The five family mealtime traditions ready for a comeback

Eating together with your children sounds good and you’ve got friends with families who seem to have them most nights of the week but it hasn’t ever hit a high spot in your family.

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You’ve made New Year’s resolutions, used bribery to get your children up to the table, and still you’ve found a number of your ‘special family dinners’ have ended with tears and meltdowns. It doesn’t thrill you knowing that you might be missing out on something worthwhile but it’s never felt like you have got past the negatives.

So if family meals are going to take shape in your family, here are five ingredients for this tradition to become a highlight amongst those you treasure – whatever the shape, resistance or the predictable challenges in front of you. If you blend these ingredients together, stick at it for long enough, you just might be on your way to enjoying an age-old tradition that’s still worth its weight in gold.

1. Set the table

I’m a fan of eating meals at the table – away from the kitchen bench where you can still be stacking the dishwasher or cleaning the bench. Setting the table really makes this event special. The places are set out, the cutlery laid and young children respond positively to the structure and the routine before them. There’s an expectation that the meal is going to happen, that sitting together is on its way, and that the big people have a plan and are leading the way.

2. Get the kids helping

When children contribute to the meal in some way, there’s a positive expectation built in. Having children help in the garden and pick a lettuce, some blueberries, herbs or a lemon for the dressing, all helps children feel like they have contributed. That’s why having them in the kitchen despite the extra hassle, is useful. Little children can mix some ingredients together or chop some cucumber with a blunt knife. Older children can own part of the meal like the sauce, the dessert or making the salad.

3. Show some gratitude

Somebody prepared the meal, someone bought the food and saying thank you is a great way to show your appreciation. Some families say grace and thank God, some families thank those who have contributed to putting the meal together. Whatever you do, the show of appreciation is a key ingredient in helping families divert their attention towards words that are kind and gracious rather than a grumble.

4. Parents, take the lead

It’s easy to give this one away with the hope that the more children choose, the more they will eat what they have asked for. This can work when children are older, but for young children, mum or dad makes this decision. It’s one of the areas that parents have the wisdom and insight for. They can make decisions based on health, budget, variety and what’s in the fridge. Children don’t yet have the capability for this, but will as they mature. To add some fun, let the ‘leader of the week’ choose the special Friday or Sunday night meal.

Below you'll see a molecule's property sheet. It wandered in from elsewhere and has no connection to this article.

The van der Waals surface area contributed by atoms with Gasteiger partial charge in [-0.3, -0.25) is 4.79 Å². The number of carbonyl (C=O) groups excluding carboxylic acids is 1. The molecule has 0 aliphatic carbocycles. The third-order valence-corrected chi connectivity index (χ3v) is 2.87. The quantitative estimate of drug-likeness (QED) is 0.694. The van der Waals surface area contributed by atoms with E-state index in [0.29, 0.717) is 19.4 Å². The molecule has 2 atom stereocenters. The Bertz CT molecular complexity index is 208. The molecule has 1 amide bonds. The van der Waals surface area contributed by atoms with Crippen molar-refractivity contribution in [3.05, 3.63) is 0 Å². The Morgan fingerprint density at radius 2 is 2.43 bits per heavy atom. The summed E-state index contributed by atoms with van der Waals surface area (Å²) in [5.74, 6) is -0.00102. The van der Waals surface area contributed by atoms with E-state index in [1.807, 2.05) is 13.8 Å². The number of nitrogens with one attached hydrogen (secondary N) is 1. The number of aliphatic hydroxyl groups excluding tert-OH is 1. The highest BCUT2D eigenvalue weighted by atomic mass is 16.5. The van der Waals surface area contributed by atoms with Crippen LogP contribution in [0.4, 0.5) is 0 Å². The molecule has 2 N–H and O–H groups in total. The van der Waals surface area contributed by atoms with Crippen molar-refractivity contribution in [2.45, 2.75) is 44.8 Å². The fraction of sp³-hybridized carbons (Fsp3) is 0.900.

5. Atmosphere is everything

They say that children remember what their childhood ‘felt’ like more than the achievements and presents they got. Mealtimes are remembered for the way it felt like more than what was eaten and who had the best manners. The key to cultivate a good atmosphere are – great things to talk about, expressions of appreciation, and a good dose of family fun.

Manners can be reinforced through playful interactions rather than growling. Sharing the highs and lows of the day is a wonderful way for each person on the family to feel significant and that they belong. It takes time for this tradition to bed down and become a special part of your family. Keep your eyes on the prize and remember it takes 21 days to develop a new habit.


About Author

Jenny Hale

Jenny Hale is our Senior Family Coach and we’ve been lucky enough to have her on our team for 19 years now. Once upon a time, Jenny was a teacher. These days, she spends her time supporting our team of Family Coaches, training new ones, and travelling around the country talking in preschools, schools and churches. She loves working with families and helping them find solutions to the challenges they face with behaviour and parenting. Jenny has been married to Stuart for 40 years and adores being a grandma to her grandkids (who live just 1km away). She needs a support group so she can stop buying books for them. She’d love to raise free-range chickens, write children’s books and perhaps even take up horse-riding again.

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